“The accomplishments of our developer community have eclipsed even our loftiest expectations; I am incredibly impressed by the unique and creative experiences being introduced on the Roblox platform,” said David Baszucki, founder and CEO, Roblox. “Our focus is to give developers the tools and resources they need to pursue their vision and create larger, more complex, more realistic experiences and collectively build the Metaverse.”
Roblox raised an additional $150 million in Series G funding, led by Andreessen Horowitz’s late-stage venture fund, just before the COVID-19 health crisis hit the U.S., valuing the business at $4 billion. Ahead of this, Roblox had been working to take its platform further outside the U.S. and into China, through a strategic partnership with Tencent focused on bringing its coding curriculum to the region and through added support for Chinese languages, among other things. Also with the additional funding, Roblox said it planned to help further its expansion effects, and build out more tools and its developer ecosystem.
Low-code is a hot category these days. It helps companies build workflows or simple applications without coding skills, freeing up valuable engineering resources for more important projects. Paragon, a member of the Y Combinator Winter 2020 cohort, announced a $2.5 million seed round today for its low-code application integration platform.
Investors include Y Combinator, Village Global, Global Founders Capital, Soma Capital and FundersClub.
“Paragon makes it easier for non-technical people to be able to build out integrations using our visual workflow editor. We essentially provide building blocks for things like API requests, interactions with third party APIs and conditional logic. And so users can drag and drop these building blocks to create workflows that describe business logic in their application,” says company co-founder Brandon Foo.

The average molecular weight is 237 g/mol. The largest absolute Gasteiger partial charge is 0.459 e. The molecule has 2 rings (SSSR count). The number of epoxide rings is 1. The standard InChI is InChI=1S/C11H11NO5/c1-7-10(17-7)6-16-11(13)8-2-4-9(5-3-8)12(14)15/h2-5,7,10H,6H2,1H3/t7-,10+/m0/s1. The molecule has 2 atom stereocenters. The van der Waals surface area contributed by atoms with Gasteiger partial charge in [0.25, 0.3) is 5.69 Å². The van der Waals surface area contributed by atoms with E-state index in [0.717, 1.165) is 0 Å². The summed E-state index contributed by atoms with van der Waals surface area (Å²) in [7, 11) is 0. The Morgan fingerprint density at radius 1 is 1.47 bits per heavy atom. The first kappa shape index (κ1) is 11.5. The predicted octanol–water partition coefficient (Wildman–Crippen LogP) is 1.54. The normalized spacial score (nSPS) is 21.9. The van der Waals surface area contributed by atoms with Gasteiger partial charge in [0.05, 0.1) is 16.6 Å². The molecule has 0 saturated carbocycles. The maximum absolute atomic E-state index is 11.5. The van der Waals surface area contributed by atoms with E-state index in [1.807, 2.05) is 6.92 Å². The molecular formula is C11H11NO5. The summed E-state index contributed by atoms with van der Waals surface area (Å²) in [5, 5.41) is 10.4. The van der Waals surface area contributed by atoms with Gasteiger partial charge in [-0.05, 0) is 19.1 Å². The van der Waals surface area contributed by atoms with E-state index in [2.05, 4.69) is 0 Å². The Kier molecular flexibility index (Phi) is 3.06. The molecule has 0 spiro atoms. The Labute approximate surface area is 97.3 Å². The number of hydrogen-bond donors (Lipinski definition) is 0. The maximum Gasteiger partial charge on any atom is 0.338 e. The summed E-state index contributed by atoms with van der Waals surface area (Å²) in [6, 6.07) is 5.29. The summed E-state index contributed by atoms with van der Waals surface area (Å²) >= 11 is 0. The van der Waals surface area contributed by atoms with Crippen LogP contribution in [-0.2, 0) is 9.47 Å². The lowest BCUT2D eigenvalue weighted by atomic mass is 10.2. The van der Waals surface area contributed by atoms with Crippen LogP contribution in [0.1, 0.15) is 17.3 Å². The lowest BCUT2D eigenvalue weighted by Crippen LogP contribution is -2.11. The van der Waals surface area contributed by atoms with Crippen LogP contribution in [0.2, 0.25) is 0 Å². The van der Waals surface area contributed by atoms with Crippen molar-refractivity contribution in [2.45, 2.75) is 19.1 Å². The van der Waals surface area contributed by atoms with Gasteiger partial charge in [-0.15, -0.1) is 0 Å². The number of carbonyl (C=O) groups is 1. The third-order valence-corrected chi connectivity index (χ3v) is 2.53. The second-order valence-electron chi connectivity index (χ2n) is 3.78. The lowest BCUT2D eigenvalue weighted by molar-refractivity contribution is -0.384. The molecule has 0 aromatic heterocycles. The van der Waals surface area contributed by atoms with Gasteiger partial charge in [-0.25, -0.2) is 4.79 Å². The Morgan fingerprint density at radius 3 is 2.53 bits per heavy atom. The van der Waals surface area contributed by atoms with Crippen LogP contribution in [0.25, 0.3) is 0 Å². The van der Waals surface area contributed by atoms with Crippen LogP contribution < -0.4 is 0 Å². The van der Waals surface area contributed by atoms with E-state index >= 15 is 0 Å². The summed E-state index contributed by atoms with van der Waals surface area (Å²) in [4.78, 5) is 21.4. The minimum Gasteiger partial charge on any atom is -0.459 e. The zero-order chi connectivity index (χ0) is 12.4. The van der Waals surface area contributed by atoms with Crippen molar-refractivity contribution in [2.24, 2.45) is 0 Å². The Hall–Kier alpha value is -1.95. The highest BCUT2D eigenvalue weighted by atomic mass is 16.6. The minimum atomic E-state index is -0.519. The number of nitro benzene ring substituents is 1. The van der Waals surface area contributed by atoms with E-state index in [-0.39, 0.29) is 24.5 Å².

Foo acknowledges there are a lot of low-code workflow tools out there, but many like UIPath, Blue Prism and Automation Anywhere concentrate on Robotic Process Automation (RPA) to automate certain tasks. He says he and co-founder Ishmael Samuel wanted to focus on developers.
“We’re really focused on how can we improve developer efficiency, and how can we bring the benefits of low code to product and engineering teams and make it easier to build products without writing manual code for every single integration, and really be able to streamline the product development process,” Foo told TechCrunch.
The way it works is you can drag and drop one of 1200 predefined connectors for tools like Stripe, Slack and Google Drive into a workflow template, and build connectors very quickly to trigger some sort of action. The company is built on AWS serverless architecture, so you define the trigger action and subsequent actions, and Paragon handles all of the back-end infrastructure requirements for you.
It’s early days for the company. After launching in private beta in January, the company has 80 customers. It currently has 6 employees including Foo, who previously co-founded Polymail and Samuel, who was previously lead engineer at Uber. They plan to hire 4 more employees this year.